Entrenched in a financial crunch that has necessitated tuition increases and budget cuts, University of California reportedly spent approximately $2 million on bottled water over the past few years, according to the New York Times.
UC San Francisco paid water-bottling company Arrowhead between $250,000 and $320,000 annually for the past six years, the Times reported. UC Berkeley paid the same company about $520,000 for water delivered between 2006 and 2009.
Overall, UC Office of the President Spokesperson Ricardo Vazquez said UC’s annual budget is $20.1 billion.
The San Francisco Bay Area is known for its excellent drinking water quality, which the San Francisco Public Utilities Commission claims is “among the purest in the world.” Sustainability website SustainLaine.com ranks the city as having the fourth best water-quality in the nation.
Water bottle usage may not be as exorbitant at UC Davis, but Arrowhead deliverer Vladimir Macias said the school still receives an average of 220 five-gallon jugs every day, with 260 jugs just for Picnic Day.
“[It’s for] all the UC Davis employees and administrative departments,” Macias said. “Every two weeks, [we deliver] 200 [jugs] for administrators in Mrak Hall.”
Macias said that when cuts have been made to the university’s bottled water usage, custodians who work in the university dormitories have contributed their own money to continue purchasing Arrowhead water jugs.
UC Davis Hydrology and Geomorphology Professor Gregory Pasternack sees a cultural contradiction in the success of the bottled water industry.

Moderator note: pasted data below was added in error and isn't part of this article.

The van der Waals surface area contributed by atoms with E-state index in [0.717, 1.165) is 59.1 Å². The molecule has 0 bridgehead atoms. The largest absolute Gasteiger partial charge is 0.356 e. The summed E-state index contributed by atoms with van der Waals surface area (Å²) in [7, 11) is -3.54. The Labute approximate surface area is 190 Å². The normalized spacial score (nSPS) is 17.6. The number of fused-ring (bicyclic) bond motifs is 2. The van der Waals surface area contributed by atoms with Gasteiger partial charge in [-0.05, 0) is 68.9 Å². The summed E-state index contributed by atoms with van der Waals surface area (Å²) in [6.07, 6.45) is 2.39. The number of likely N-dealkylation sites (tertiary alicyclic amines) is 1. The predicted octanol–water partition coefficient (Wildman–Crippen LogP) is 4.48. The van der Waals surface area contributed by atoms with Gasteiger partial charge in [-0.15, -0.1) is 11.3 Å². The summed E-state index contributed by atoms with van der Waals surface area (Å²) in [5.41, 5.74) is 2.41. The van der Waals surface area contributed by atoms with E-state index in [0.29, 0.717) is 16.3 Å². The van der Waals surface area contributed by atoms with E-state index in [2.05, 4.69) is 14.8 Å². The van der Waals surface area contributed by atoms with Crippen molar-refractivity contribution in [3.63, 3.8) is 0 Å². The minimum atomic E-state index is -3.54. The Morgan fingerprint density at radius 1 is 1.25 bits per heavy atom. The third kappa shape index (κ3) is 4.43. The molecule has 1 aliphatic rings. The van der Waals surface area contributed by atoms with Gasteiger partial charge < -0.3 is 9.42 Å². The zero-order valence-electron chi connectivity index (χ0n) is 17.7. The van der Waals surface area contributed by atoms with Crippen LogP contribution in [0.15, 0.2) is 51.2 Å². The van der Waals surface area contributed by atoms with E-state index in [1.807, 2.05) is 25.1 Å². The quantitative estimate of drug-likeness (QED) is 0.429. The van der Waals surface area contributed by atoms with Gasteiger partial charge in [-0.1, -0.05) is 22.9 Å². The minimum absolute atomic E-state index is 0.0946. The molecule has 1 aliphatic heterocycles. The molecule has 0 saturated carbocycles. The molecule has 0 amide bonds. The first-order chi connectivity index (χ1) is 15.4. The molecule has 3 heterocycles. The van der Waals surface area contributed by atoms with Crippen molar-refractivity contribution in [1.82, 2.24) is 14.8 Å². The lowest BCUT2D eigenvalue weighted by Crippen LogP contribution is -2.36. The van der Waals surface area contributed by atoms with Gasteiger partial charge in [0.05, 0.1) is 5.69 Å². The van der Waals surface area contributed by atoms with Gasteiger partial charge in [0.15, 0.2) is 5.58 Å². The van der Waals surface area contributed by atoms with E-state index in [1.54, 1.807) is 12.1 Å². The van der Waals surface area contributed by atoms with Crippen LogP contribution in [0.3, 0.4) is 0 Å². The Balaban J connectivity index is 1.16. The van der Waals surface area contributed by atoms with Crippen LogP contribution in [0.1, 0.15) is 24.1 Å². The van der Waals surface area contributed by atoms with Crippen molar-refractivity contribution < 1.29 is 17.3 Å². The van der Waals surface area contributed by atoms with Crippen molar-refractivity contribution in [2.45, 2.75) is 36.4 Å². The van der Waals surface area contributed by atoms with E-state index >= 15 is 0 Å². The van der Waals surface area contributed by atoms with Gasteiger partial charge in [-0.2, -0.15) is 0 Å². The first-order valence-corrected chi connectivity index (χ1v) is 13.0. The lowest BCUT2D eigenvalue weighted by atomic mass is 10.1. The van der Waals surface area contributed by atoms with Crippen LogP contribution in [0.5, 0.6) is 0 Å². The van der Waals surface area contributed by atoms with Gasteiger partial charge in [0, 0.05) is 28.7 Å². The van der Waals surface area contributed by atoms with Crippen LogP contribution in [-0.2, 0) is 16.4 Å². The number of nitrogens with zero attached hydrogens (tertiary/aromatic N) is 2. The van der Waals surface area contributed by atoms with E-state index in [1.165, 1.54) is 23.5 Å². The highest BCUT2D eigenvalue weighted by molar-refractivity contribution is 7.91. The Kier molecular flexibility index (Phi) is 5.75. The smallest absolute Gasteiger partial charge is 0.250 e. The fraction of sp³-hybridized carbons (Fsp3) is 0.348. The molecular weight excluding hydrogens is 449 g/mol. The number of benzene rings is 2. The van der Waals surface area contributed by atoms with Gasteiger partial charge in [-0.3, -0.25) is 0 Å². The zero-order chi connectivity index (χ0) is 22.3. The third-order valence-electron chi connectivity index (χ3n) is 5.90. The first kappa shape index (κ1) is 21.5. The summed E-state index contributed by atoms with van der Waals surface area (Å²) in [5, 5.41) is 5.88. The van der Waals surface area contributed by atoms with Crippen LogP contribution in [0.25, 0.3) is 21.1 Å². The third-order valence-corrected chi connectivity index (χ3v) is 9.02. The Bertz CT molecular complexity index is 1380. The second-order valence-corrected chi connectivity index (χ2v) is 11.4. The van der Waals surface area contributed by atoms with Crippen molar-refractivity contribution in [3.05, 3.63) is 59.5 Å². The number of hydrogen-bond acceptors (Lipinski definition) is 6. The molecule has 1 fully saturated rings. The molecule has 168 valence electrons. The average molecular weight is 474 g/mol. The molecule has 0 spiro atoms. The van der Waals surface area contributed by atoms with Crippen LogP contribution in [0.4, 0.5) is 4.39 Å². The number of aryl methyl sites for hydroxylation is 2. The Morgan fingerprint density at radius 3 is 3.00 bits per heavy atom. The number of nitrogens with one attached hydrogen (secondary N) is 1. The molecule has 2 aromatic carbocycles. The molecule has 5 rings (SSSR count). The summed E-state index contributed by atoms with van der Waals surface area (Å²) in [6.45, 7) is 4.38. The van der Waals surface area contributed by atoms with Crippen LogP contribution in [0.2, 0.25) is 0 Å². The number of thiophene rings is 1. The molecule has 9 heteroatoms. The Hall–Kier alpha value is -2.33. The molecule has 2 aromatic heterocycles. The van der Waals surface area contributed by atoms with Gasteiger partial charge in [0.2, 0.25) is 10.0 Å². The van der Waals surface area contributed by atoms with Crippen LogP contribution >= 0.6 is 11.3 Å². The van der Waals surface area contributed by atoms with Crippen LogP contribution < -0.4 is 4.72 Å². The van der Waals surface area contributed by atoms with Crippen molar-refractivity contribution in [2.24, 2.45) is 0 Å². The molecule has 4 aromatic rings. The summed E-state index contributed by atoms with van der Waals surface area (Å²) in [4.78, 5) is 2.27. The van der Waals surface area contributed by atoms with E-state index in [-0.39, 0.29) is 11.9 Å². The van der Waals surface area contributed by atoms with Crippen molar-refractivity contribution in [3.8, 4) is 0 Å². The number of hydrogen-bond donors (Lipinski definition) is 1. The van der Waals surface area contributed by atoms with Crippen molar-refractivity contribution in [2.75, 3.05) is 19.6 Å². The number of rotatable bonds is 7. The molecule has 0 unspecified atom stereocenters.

“It is culturally acceptable to spend $1.25 on 20 ounces [.156 gallons] of Dasani water in the campus vending machine. So people are spending $8 per gallon of water,” Pasternack said in an e-mail interview, adding that grocery store prices are about 25 cents per gallon while tap water is free. “People seem very agitated by spending $4 per gallon on gasoline as they spend $8 per gallon on bottled water.”
Pasternack has made a personal effort to curb the university’s demand for bottled water.
“I was actually able to advocate successfully to get my building to cancel its bottled water service and instead install a high-capacity water purifier,” he said. “We are saving a ton of money and we still get great water.”
Davis water quality, according to the city’s 2009 Water Quality Report that is mailed to residents every year, meets all the standards of the Environmental Protection Agency (EPA). Of the 22 groundwater wells from which the city’s water is extracted, surveyors found only two isolated cases in which contaminants exceeded federal limits. One well had an excess of manganese while the other had an excess of “dissolved solids.”
The well with excess manganese is no longer used. It is only to be called upon in emergency situations. The well containing excess “dissolved solids,” however, is still in use, but the overabundance of its contaminant poses no health risks and only alters the aesthetic qualities of the water.
Students informed about the UC Berkeley and UC San Francisco bottled water expenditures were quick to fault the universities.
“I think especially in this budget crisis, it isn’t really necessary, not to mention it’s bad for the environment,” said Alison Callow, first-year international relations major in reference to the transportation necessary to deliver bottled water.
Undeclared sophomore Shirelle Sharf said she also believes bottled water is unnecessary.
“It’s not important to me – water is water,” she said.
Tap water may sometimes have its problems – water sources may be naturally contaminated or old piping may sometimes cause the contamination – but if a city’s tap water is unsafe to drink, municipalities are required by law to inform their residents.
“Free clean drinking water is one of the great achievements of a modern civilization founded on a merit-based technocracy balanced by democracy and a free press,” Pasternack said.
YARA ELMJOUIE can be reached at email@example.com.